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A group or society must preserve its collective resources.
Environment has a relationship to feelings.
Decision-making skills can be learned.
People have many kinds of fears.


Students will further develop interpersonal relationships by participating in physical activities.


Rope, and plastic or paper bags.


Teacher discretion.


In addition to the affective development you are encouraging in your classroom, there are many physical activities which enhance camaraderie and group cohesiveness. These activities can be done just for fun and psychomotor development without the competition of many traditional physical education activities. These activities help students become less self-conscious about their own bodies. They also legitimize the acceptability of appropriate physical contact with others.

Feel free to modify these activities on the basis of your class mood, activity space or maturity level. An excellent resource from which some of these activities were drawn is THE NEW GAMES BOOK, The Headlands Press, Inc., San Francisco, 1976.


1.  Number Tag

The leader calls out any number between 2 and 8. The players then have until the leader counts slowly to 5 to arrange themselves into groups consisting of the number called. When the leader calls "time," all players not in a group of the correct number must retire to the sidelines.

Players in the groups of the correct number must be touching each other (hugging or holding hands) so they don't have members spirited away or added. When those eliminated in the first round have moved to the sidelines, play resumes by the leader calling out another number and counting again to 56. This process continues until only 2 students are left. It's more fun if everyone runs wildly around, getting into the groups. After you've played this once, have a student be the leader, and participate yourself.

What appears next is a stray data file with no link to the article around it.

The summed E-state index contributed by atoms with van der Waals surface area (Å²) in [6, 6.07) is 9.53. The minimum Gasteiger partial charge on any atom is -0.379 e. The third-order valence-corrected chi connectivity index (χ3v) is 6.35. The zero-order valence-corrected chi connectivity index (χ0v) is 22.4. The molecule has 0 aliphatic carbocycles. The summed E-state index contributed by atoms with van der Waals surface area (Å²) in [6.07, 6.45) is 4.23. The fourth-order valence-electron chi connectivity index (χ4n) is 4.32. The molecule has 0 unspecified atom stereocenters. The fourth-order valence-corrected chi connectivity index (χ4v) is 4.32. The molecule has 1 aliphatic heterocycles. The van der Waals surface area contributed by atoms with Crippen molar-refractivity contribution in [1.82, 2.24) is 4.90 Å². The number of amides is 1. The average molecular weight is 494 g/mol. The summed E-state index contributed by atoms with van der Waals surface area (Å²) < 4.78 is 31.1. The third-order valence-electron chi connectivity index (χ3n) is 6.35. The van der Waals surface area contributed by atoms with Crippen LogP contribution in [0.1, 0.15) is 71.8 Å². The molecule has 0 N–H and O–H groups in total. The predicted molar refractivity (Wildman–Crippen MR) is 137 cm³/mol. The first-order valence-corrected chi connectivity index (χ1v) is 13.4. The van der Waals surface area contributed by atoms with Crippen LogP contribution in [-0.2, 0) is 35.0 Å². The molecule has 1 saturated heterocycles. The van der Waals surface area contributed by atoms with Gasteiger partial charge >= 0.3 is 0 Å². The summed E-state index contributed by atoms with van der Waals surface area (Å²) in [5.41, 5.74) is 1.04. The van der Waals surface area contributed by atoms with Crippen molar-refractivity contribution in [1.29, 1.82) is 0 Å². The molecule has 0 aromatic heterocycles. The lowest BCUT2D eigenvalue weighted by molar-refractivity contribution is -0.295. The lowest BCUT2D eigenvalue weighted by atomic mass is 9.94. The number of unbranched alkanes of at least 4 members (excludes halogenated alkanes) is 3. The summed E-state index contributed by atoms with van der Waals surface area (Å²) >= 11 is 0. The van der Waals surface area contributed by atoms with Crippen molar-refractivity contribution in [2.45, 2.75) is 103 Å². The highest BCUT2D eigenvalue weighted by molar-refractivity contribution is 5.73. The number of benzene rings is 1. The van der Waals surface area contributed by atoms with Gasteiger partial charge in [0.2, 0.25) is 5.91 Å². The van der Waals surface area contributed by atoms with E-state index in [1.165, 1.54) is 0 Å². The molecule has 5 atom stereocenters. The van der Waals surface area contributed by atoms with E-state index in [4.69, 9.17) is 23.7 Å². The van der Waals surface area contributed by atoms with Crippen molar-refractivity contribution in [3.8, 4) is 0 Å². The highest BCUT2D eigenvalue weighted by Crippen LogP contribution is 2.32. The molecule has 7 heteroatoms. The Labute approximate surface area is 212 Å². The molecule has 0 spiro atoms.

2. Elephant and Giraffe Game

This game is used as an introductory warm-up exercise to get people moving, thinking, and cooperating. The person who is IT stands in the center of the circle, points to any person in the circle, and says either, "Elephant-one, two, three, four, five, six," or "Giraffe-one, two..." If you are pointed to and called "elephant," you bend from the waist and make a trunk wit your arms. The people on either side of you put their hands to your head to make ears. If you are pointed to and called "giraffe," you put your arms together above your head and the people on either side of you place their hands on your waist to form legs. whoever fails to do his/her part before the end of the count becomes IT. This is fun, fast-paced game that can go on for as long as the participants are interested in playing.

3. Snake-in-the-Grass

The starter snake lies down on the ground on his stomach. Everybody else gathers fearlessly around to tough him. (One finger will suffice--you don't want to get too close to a snake.) When the Referee shouts, "Snake-in-the-Grass!" everybody runs, staying within the bounds of the snake area, while the snake, moving on his belly, tries to tag as many as he can. Those touched become snakes, too.

Non-snakes run bravely around in the snake-invested area, trying to avoid being caught. (For your own sake and the snake's sake, take off your shoes and watch out for snake-fingers.) The atmosphere gets even better if all the snakes are hissing. The last person caught is the start snake in the next game.

A field full of writhing, hissing serpents can be a scene of horror or wonder, depending upon whether you're a dualist or a herpetologist. Either way, a game that starts with one snake and ends up with all snakes must be a social community of some sort.

4. Amoeba Race